Review by Frank Plowright
Although using the same title as the 1989 graphic novel, this is an expanded edition at standard paperback size adding several other stories.
In 2006 this was a welcome book. Death of a Universe had been out of print for years, and featured a cult cast with a following. Despite this, Mark Gruenwald’s work on the title story is very ordinary in comparison with what he achieved with his original Squadron Supreme graphic novel. The social experimentation and ethical questioning that characterised the first work is entirely absent, and we’re left with a standard 1980s superhero story drawn in standard 1980s fashion by Paul Ryan. A more in-depth review can be found here.
It’s Hyperion alone who pops up alongside Thor, in a whimsical story by Roy Thomas. It’s drawn by Wayne Boring, who drew hundreds of Superman stories back in the 1950s, so Thomas’ little in-joke is to construct a Superman and Lex Luthor set-to using Hyperion and his arch-enemy as stand-ins. The inking of Tom Palmer gives a polished gloss, but this isn’t memorable material, and is set before Gruenwald’s work.
The Squadron would next appear alongside the Avengers, and the bonus here is the best art in the collection from George Pérez, whose enthusiasm and willingness to pack his pages with detail while still being an accomplished storyteller shines through. The art’s not matched by the writing as Kurt Busiek has another run at a plot repeated all too often where the Squadron Supreme are concerned. They’re under someone else’s control and believe the Avengers to be imposters. Busiek’s polished enough, if you’ve not read the plot before and that this is the best of the collection speaks volumes for the quality of the remainder.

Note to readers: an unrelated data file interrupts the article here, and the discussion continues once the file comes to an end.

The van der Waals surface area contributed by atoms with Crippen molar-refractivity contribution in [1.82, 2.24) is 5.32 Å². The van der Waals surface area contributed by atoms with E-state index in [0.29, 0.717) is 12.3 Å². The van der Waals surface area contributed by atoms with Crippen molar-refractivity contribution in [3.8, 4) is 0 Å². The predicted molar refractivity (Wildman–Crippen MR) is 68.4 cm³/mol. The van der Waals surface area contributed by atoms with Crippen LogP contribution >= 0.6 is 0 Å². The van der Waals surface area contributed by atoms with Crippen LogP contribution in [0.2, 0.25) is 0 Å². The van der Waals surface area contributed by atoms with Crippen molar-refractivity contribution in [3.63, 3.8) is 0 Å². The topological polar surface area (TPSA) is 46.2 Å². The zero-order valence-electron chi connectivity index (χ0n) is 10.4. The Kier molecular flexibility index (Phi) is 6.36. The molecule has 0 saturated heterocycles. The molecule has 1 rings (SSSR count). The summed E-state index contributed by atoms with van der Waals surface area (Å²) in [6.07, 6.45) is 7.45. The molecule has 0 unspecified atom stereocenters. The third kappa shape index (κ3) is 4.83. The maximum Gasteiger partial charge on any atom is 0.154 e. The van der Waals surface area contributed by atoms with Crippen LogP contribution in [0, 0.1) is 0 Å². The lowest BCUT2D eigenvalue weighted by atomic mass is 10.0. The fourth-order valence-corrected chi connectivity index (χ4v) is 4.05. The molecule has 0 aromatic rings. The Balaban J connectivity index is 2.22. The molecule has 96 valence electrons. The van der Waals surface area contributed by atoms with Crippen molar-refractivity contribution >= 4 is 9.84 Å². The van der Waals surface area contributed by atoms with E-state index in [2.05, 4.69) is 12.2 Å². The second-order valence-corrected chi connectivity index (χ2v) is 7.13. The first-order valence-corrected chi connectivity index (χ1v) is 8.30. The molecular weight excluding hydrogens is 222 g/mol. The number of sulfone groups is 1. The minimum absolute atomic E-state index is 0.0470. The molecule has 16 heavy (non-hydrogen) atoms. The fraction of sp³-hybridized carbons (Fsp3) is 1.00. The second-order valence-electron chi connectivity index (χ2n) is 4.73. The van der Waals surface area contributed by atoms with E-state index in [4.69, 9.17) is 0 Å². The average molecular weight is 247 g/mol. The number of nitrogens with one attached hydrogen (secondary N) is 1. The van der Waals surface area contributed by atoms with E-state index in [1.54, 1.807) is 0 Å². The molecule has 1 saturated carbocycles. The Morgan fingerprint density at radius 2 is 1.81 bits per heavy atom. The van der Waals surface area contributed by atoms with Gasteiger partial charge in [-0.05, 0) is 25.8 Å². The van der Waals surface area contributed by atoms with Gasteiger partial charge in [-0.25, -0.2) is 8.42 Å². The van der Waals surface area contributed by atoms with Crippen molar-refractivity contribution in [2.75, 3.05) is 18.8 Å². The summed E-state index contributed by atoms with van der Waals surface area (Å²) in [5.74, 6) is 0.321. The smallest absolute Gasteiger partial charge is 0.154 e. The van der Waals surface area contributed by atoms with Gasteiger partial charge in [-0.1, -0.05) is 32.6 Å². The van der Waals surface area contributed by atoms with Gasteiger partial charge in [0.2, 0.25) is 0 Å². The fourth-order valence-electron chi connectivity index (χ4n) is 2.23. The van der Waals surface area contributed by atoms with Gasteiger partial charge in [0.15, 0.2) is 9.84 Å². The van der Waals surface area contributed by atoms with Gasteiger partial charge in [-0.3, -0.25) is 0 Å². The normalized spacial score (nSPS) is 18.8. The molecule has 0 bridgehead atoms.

Busiek wraps up his tenure in the company of scripter Len Kaminski as the Avengers and Squadron Supreme battle again. It’s an improved plot this time, but artist Carlos Pacheco is either very rushed or not at all interested, as his pages generally look far better.
It’s left to Kaminski to close the book with ‘New World Order’ as the Squadron finally return to their home planet to discover much has changed. He prunes the Squadron’s roster, restoring them to the core membership, which is a joke tying them back to their origins as analogous to DC’s Justice League. Kaminski also includes a tribute to Gruenwald amid a story that has some spirit, but is eventually revealed as a complete reset job. Anthony Williams’ produces some fine individual pages (part of his cosmic sequence is the featured image), but as a whole the art is standard.
This incarnation of the Squadron Supreme was next seen in a later volume of Exiles. The entire content along with much more is now gathered in the Squadron Supreme Classic Omnibus. At the time of publication, Amazon listings of this collection were incorrectly accompanied by pictures of the 1989 cover.